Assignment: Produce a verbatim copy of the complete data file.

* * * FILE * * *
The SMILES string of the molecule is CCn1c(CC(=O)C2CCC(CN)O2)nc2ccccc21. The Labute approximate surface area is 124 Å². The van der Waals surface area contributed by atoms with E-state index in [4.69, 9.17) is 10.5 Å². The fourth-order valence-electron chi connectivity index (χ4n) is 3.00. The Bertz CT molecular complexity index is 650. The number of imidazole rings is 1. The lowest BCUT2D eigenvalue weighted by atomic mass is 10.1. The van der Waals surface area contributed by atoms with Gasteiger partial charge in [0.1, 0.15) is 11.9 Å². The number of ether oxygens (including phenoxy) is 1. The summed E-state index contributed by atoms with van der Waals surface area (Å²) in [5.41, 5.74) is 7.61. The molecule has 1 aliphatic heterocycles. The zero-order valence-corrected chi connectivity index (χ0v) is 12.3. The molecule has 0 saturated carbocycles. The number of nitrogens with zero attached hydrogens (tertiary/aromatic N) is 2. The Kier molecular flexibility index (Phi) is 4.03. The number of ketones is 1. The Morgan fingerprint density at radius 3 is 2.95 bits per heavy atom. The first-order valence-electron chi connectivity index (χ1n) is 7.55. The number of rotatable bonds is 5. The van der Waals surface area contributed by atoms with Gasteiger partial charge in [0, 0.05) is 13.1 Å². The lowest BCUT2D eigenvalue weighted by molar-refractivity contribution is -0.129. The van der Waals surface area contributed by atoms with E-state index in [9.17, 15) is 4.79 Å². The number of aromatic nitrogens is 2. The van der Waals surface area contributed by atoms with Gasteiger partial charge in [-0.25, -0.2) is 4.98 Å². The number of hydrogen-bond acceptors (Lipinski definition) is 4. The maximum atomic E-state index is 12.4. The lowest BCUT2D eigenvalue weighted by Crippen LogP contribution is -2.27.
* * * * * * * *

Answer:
The SMILES string of the molecule is CCn1c(CC(=O)C2CCC(CN)O2)nc2ccccc21. The Labute approximate surface area is 124 Å². The van der Waals surface area contributed by atoms with E-state index in [4.69, 9.17) is 10.5 Å². The fourth-order valence-electron chi connectivity index (χ4n) is 3.00. The Bertz CT molecular complexity index is 650. The number of imidazole rings is 1. The lowest BCUT2D eigenvalue weighted by atomic mass is 10.1. The van der Waals surface area contributed by atoms with Gasteiger partial charge in [0.1, 0.15) is 11.9 Å². The number of ether oxygens (including phenoxy) is 1. The summed E-state index contributed by atoms with van der Waals surface area (Å²) in [5.41, 5.74) is 7.61. The molecule has 1 aliphatic heterocycles. The zero-order valence-corrected chi connectivity index (χ0v) is 12.3. The molecule has 0 saturated carbocycles. The number of nitrogens with zero attached hydrogens (tertiary/aromatic N) is 2. The Kier molecular flexibility index (Phi) is 4.03. The number of ketones is 1. The Morgan fingerprint density at radius 3 is 2.95 bits per heavy atom. The first-order valence-electron chi connectivity index (χ1n) is 7.55. The number of rotatable bonds is 5. The van der Waals surface area contributed by atoms with Gasteiger partial charge in [0, 0.05) is 13.1 Å². The lowest BCUT2D eigenvalue weighted by molar-refractivity contribution is -0.129. The van der Waals surface area contributed by atoms with E-state index in [9.17, 15) is 4.79 Å². The number of aromatic nitrogens is 2. The van der Waals surface area contributed by atoms with Gasteiger partial charge in [-0.25, -0.2) is 4.98 Å². The number of hydrogen-bond acceptors (Lipinski definition) is 4. The maximum atomic E-state index is 12.4. The lowest BCUT2D eigenvalue weighted by Crippen LogP contribution is -2.27.